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'No one takes me seriously as a 16-year-old girl shouting about junkies or gun violence'

Young Blood: an edgy night of hip hop and poetry in the NCH promises to present the voices of the next generation

On a bitterly cold Wednesday afternoon in Dublin in the foyer of the National Concert Hall, Karen Walshe, the artistic director at the St Patrick's Festival, has gathered some of the Young Blood performers in the foyer.

Young Blood is a night of spoken word, hip hop, rap, poetry and other music at the National Concert Hall on March 18th. Aoife Woodlock, best known as music producer of Other Voices, curated the line-up, and the shift in focus for a high profile event in the middle of the St Patrick's Festival reflects a burgeoning Irish scene, the first responders to Irish society – poets and spoken word artists – as well as the growing energy that typifies the hip hop scene here.

Stephen James Smith, whose forceful poetry has earned him fans at spoken word, music and culture festivals, has penned a poem that forms something of a centrepiece of it all. A sequel of sorts to Smith's Dublin You Are is Ireland You Are, a poem that will feature on the night, and which has also been given the short film treatment by Myles O'Reilly (Arbutus Yarns) with music and production from Colm Mac Con Iomaire and Conor O'Brien (Villagers).

‘Edgier point of view’

Walshe talks about searching for a “more youthful, edgier point of view” for this event. “I’m 34,” Stephen James Smith laughs. But ordinarily the St Patrick’s Festival concert is a more traditional event, whereas this time its tagline is ‘The Beats and Voices of Our Generation’.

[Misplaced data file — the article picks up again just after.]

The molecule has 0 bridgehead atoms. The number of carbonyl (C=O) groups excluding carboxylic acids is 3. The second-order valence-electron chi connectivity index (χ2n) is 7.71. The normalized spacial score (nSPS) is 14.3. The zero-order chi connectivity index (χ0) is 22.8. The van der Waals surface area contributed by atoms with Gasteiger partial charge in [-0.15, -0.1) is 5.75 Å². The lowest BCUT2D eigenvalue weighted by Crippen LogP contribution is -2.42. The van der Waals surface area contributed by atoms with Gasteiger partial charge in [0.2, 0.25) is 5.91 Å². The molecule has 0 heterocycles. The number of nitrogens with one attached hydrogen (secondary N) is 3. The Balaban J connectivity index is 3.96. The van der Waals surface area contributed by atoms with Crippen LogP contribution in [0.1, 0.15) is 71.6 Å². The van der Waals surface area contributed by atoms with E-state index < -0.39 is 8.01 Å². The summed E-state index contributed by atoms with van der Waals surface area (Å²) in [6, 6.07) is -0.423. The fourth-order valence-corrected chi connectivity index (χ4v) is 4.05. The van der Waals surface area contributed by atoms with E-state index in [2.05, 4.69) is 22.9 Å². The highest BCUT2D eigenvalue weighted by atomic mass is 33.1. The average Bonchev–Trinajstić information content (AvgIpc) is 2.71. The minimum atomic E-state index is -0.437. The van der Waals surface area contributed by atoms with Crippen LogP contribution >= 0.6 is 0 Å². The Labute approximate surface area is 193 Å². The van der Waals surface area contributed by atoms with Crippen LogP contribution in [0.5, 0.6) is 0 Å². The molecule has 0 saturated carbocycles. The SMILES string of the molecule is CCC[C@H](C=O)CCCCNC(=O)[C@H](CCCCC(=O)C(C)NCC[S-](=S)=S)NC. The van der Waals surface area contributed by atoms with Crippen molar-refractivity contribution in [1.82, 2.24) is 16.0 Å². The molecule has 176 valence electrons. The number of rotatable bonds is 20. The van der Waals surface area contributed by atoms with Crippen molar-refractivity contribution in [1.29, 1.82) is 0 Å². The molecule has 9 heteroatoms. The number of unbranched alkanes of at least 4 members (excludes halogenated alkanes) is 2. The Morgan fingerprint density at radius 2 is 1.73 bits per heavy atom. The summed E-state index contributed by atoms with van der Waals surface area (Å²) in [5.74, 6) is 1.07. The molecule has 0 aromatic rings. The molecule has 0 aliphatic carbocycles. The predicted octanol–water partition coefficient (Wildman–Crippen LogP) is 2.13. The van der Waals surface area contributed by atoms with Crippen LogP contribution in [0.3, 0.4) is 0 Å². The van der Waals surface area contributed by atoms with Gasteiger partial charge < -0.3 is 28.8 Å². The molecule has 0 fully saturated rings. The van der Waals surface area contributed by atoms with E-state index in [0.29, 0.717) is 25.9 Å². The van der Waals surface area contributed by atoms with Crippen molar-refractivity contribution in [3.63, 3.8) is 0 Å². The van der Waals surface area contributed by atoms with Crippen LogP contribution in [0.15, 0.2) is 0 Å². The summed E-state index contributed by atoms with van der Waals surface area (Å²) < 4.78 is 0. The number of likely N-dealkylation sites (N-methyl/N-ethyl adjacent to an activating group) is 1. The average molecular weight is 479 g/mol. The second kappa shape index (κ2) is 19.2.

“We’re definitely taking a risk, but I think this is going to snowball into something huge,” Woodlock says. “It’s about feeling, and it’s about truth . . . there’s a truth in the words I hear in poets.”

The venue is a plush context for these young poets, rappers and musicians. "Six nights of the Gloaming and then us and then Donal Lunny, " she says of the Concert Hall's listings. "So I love that we're here on the Saturday night ripping it up."

Emmet Kirwan, whose cracker of a hip hop play, Dublin Oldschool, has journeyed from the Project Arts Centre to the National Theatre in London, is also booked to perform. His latest piece, Heartbreak, a stunning poem about a pregnant teenager's experience was first performed at the Dublin Fringe Festival hit Riot. It has since clocked up over a million views online, thanks to a short film made by Dave Tynan starring one of Ireland's most promising young actors, Jordanne Jones.

Jessy Rose from Hare Squead arrives, skateboard in tow, and thus begins the hilarity of watching people trying to herd the energetic band – Rose, Lilo Blues, and Tony Konstone – into doing a video snippet for social media. Hare Squead are concerned about whether the gig is seated. "Can people stand on the chairs?" one of the lads asks. Rose wonders if they can check out the venue, a hall they've never seen before. The RTÉ Concert Orchestra is rehearsing inside. Woodlock pulls a door open to the balcony, and eager eyes catch a view of the hall for the first time. "Oh shit!"

The Concert Hall impresses: now they have to.

Changing culture